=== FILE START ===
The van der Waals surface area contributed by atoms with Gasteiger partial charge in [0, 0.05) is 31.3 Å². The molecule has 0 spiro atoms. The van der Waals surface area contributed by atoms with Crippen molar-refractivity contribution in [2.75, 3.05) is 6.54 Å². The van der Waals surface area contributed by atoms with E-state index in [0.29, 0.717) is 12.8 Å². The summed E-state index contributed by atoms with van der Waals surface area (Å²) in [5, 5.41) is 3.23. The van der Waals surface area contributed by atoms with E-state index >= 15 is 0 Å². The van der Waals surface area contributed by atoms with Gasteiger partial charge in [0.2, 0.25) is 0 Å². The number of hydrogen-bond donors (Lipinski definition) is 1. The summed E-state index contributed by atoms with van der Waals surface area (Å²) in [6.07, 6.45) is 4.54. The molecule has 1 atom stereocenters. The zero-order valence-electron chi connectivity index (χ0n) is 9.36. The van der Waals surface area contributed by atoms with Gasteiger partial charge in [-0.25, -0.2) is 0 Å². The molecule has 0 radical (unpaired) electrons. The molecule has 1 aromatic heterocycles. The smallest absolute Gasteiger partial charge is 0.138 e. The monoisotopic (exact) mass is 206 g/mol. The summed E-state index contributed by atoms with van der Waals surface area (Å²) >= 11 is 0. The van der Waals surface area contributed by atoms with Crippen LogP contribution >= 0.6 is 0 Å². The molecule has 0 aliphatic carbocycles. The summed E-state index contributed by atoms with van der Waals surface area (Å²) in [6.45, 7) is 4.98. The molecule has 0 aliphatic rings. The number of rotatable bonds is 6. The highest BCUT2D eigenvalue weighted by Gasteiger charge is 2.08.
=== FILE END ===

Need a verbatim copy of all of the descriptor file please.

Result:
The van der Waals surface area contributed by atoms with Gasteiger partial charge in [0, 0.05) is 31.3 Å². The molecule has 0 spiro atoms. The van der Waals surface area contributed by atoms with Crippen molar-refractivity contribution in [2.75, 3.05) is 6.54 Å². The van der Waals surface area contributed by atoms with E-state index in [0.29, 0.717) is 12.8 Å². The summed E-state index contributed by atoms with van der Waals surface area (Å²) in [5, 5.41) is 3.23. The van der Waals surface area contributed by atoms with E-state index >= 15 is 0 Å². The van der Waals surface area contributed by atoms with Gasteiger partial charge in [0.2, 0.25) is 0 Å². The number of hydrogen-bond donors (Lipinski definition) is 1. The summed E-state index contributed by atoms with van der Waals surface area (Å²) in [6.07, 6.45) is 4.54. The molecule has 1 atom stereocenters. The zero-order valence-electron chi connectivity index (χ0n) is 9.36. The van der Waals surface area contributed by atoms with Gasteiger partial charge in [-0.25, -0.2) is 0 Å². The molecule has 0 radical (unpaired) electrons. The molecule has 1 aromatic heterocycles. The smallest absolute Gasteiger partial charge is 0.138 e. The monoisotopic (exact) mass is 206 g/mol. The summed E-state index contributed by atoms with van der Waals surface area (Å²) >= 11 is 0. The van der Waals surface area contributed by atoms with Crippen LogP contribution >= 0.6 is 0 Å². The molecule has 0 aliphatic carbocycles. The summed E-state index contributed by atoms with van der Waals surface area (Å²) in [6.45, 7) is 4.98. The molecule has 0 aliphatic rings. The number of rotatable bonds is 6. The highest BCUT2D eigenvalue weighted by Gasteiger charge is 2.08.